Josh Hogan and Rhys Brunton, both 16 and from Cambridge in New Zealand, began their adventures with an ordinary time out on the lagoon at Avaavaroa. Rhys was in a kayak, while Josh was snorkelling.
Rhys got flipped a couple of times having been caught side-on and the kayak began filling with water.
Another wave tipped him out and Josh swam to him because he didn’t have a mask or fins.
Rhys managed to get on to the coral, but Josh grabbed the kayak, which now was vertical with only about 30cm sitting above the water.
He let the current pull him out and he sat behind the breaking waves. At one stage he thinks he was 200 to 300 metres out.
“I was glad I had flippers, a snorkel and goggles. The first thing I did was tighten them up,” he said.
“The main thing was thinking about the waves and trying to stay away. When the big waves came that’s when I started to get a bit scared.”
The waves were up to five metres, he estimated.
Josh reckoned he was floating about outside the reef for about an hour and a half before he saw the welcome sight of the Strike Time motoring towards him.
The fishing charter boat had answered an emergency call and its captain, Tom Vea had made the run from near the Edgewater.
Vea said: “It was too rough and they were too close to the reef. They got sucked out.
“Josh made the right decision to go out, rather than fight the current.”
Vea said the teen also made the right call when he decided to stay with the kayak.
“The thing about it is he made the right decision to stay with the kayak. He wasn’t moving anywhere because of the current.
“A lot of people panic and would have left the kayak, but that’s your saviour.
“Even a sinking kayak is better than nothing.”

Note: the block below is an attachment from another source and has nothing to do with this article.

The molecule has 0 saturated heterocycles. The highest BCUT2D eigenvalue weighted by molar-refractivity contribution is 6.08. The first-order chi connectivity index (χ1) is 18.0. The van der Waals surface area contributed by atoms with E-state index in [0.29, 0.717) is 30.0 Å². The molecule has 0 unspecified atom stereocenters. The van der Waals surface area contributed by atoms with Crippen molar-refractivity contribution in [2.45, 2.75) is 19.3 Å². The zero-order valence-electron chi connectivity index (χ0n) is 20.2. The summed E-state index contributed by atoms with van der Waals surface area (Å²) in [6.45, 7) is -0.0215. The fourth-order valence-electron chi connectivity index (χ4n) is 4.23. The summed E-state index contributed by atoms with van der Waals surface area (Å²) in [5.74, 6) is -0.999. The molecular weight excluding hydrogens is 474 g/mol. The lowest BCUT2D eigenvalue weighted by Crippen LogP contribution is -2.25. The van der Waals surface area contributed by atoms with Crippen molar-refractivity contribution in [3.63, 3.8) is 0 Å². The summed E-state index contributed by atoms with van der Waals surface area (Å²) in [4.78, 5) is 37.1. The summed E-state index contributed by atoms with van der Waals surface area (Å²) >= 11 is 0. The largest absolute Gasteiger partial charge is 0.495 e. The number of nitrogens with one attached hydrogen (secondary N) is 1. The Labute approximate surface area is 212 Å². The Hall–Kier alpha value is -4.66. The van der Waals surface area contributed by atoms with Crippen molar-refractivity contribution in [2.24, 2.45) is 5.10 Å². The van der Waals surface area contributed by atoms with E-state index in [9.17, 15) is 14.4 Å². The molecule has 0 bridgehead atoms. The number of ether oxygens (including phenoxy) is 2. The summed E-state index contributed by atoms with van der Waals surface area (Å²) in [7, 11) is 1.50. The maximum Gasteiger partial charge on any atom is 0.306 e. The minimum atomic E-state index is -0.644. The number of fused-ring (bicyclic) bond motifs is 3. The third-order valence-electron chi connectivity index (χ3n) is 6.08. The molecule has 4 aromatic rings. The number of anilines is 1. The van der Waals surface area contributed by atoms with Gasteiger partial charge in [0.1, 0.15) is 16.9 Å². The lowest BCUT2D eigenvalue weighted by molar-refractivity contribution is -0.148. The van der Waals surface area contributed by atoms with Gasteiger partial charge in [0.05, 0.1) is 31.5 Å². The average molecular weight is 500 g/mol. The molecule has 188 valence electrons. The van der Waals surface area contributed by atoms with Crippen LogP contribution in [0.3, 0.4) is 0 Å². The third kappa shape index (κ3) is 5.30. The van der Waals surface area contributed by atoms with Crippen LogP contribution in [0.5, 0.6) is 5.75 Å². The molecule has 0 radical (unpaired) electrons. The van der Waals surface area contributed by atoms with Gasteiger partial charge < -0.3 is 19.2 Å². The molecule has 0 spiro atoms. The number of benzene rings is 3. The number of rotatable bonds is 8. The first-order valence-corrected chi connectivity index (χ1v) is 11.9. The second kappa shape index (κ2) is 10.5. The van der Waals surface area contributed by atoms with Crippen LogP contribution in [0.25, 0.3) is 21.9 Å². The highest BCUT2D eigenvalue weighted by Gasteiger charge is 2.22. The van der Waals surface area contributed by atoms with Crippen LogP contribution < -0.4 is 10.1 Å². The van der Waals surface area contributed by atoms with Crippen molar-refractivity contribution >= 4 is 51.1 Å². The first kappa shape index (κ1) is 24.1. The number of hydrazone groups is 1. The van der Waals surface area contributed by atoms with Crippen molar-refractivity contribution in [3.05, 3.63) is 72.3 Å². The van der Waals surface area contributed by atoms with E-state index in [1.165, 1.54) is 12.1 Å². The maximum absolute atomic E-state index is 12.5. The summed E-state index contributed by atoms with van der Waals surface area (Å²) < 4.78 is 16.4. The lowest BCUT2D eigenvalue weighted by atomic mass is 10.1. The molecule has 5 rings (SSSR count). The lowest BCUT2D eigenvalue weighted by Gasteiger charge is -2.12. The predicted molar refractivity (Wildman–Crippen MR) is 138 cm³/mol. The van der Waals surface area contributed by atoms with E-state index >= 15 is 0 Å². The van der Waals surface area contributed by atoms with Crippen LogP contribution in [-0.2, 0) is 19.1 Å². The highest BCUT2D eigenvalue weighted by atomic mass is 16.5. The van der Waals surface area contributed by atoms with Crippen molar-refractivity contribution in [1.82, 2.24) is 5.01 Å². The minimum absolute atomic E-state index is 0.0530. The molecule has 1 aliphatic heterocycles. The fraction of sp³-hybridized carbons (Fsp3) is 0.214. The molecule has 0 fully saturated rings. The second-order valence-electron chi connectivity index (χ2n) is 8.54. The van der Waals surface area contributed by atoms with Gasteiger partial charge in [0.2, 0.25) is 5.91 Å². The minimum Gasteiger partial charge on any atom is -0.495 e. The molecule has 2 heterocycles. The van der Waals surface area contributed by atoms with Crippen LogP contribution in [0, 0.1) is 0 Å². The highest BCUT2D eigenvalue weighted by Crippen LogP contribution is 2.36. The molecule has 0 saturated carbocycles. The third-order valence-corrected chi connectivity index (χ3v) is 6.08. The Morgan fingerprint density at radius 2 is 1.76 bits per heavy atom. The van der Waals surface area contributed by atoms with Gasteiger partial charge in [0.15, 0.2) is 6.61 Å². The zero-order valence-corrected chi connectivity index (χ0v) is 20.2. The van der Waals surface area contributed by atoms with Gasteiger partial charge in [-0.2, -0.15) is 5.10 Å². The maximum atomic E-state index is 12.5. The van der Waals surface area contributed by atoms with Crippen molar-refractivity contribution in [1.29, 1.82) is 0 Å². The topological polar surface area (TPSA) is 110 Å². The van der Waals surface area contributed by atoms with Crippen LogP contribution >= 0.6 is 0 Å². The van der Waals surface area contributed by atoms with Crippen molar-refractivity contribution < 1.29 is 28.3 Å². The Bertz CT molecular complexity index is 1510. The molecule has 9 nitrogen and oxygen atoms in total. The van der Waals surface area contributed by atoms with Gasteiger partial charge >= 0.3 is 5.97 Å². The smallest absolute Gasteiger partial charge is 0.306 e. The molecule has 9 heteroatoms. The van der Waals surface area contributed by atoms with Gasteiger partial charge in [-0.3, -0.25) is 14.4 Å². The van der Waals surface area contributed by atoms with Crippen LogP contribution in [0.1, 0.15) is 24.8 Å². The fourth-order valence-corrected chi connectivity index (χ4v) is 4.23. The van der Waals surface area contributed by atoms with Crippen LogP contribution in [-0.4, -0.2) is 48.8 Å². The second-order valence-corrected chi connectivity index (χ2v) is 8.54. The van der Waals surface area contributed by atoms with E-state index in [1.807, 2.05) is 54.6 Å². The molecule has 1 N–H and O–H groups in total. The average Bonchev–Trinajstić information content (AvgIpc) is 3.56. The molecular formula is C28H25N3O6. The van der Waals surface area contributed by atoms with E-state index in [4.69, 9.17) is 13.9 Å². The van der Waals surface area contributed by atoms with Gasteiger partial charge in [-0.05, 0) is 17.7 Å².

Vea said Josh was also lucky in that Strike Time was the only boat out on Sunday in that area.
He added: “He was not really in any danger of going any further out. With that current you’ll go round and round and round.”
Vea’s colleague and captain of the Marlin Queen, Junior Ioapa, also went down to pick Josh up.
“We’ve done a few rescues like this because we are concerned with safety. If anything happens we are always here to help.”
Ioapa said it was probably his sixth or seventh rescue of people who have drifted out of the lagoon.
“Sometimes we pick people up who are lucky … sometimes we pick people up who are not lucky.
“He was so lucky.”
Ioapa said the teen had got sucked way out and then drifted back into the reef.
“It’s natural for that passage. When we rescue people from Avaavaroa we know exactly the spot to look for them.
“In that area they always sucked back to same area.”
He said the young man had swallowed sea water and “was very happy to see us”.
Because he was so close to the reef a line had to be thrown to him so he could be dragged away from it.
Ioapa said it was a very dangerous area.
“The undertow is very strong. He got sucked down three times. He was so lucky he had flippers on and he fought back up. The third time he got the kayak.”
The boat captain said the boys had missed the danger sign at Avaavaroa, so he recommended that all resorts lock their watercraft up on rough days.
Josh said the family went out for dinner that night “which was quite nice because I was pretty hungry”.
He said he’d been for a couple of snorkels since then but “kept to waist-deep water”.